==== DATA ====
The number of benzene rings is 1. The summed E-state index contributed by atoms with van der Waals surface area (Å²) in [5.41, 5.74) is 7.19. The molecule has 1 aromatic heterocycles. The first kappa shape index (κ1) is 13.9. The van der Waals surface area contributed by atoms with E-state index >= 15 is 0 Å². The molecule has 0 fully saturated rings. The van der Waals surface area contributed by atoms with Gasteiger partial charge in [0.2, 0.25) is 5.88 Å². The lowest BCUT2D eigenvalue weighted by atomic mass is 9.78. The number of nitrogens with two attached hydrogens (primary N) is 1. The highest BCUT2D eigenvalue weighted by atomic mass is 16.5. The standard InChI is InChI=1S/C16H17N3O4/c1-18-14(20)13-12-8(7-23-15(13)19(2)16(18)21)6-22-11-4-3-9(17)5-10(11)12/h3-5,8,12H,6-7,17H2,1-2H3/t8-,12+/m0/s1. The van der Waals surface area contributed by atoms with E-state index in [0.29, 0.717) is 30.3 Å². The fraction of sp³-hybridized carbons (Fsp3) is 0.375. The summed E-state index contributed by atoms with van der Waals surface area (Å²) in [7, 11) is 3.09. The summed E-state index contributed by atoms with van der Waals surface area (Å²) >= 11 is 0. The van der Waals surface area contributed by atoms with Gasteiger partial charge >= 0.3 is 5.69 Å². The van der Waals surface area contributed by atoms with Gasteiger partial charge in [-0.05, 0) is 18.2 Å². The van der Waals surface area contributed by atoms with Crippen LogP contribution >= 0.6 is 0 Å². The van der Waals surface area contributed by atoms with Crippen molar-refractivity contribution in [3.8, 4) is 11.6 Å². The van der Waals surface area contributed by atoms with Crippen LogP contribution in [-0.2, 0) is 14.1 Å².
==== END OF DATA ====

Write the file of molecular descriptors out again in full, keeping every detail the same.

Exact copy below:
The number of benzene rings is 1. The summed E-state index contributed by atoms with van der Waals surface area (Å²) in [5.41, 5.74) is 7.19. The molecule has 1 aromatic heterocycles. The first kappa shape index (κ1) is 13.9. The van der Waals surface area contributed by atoms with E-state index >= 15 is 0 Å². The molecule has 0 fully saturated rings. The van der Waals surface area contributed by atoms with Gasteiger partial charge in [0.2, 0.25) is 5.88 Å². The lowest BCUT2D eigenvalue weighted by atomic mass is 9.78. The number of nitrogens with two attached hydrogens (primary N) is 1. The highest BCUT2D eigenvalue weighted by atomic mass is 16.5. The standard InChI is InChI=1S/C16H17N3O4/c1-18-14(20)13-12-8(7-23-15(13)19(2)16(18)21)6-22-11-4-3-9(17)5-10(11)12/h3-5,8,12H,6-7,17H2,1-2H3/t8-,12+/m0/s1. The van der Waals surface area contributed by atoms with E-state index in [0.29, 0.717) is 30.3 Å². The fraction of sp³-hybridized carbons (Fsp3) is 0.375. The summed E-state index contributed by atoms with van der Waals surface area (Å²) in [7, 11) is 3.09. The summed E-state index contributed by atoms with van der Waals surface area (Å²) >= 11 is 0. The van der Waals surface area contributed by atoms with Gasteiger partial charge >= 0.3 is 5.69 Å². The van der Waals surface area contributed by atoms with Gasteiger partial charge in [-0.05, 0) is 18.2 Å². The van der Waals surface area contributed by atoms with Crippen LogP contribution >= 0.6 is 0 Å². The van der Waals surface area contributed by atoms with Crippen molar-refractivity contribution in [3.8, 4) is 11.6 Å². The van der Waals surface area contributed by atoms with Crippen LogP contribution in [-0.2, 0) is 14.1 Å².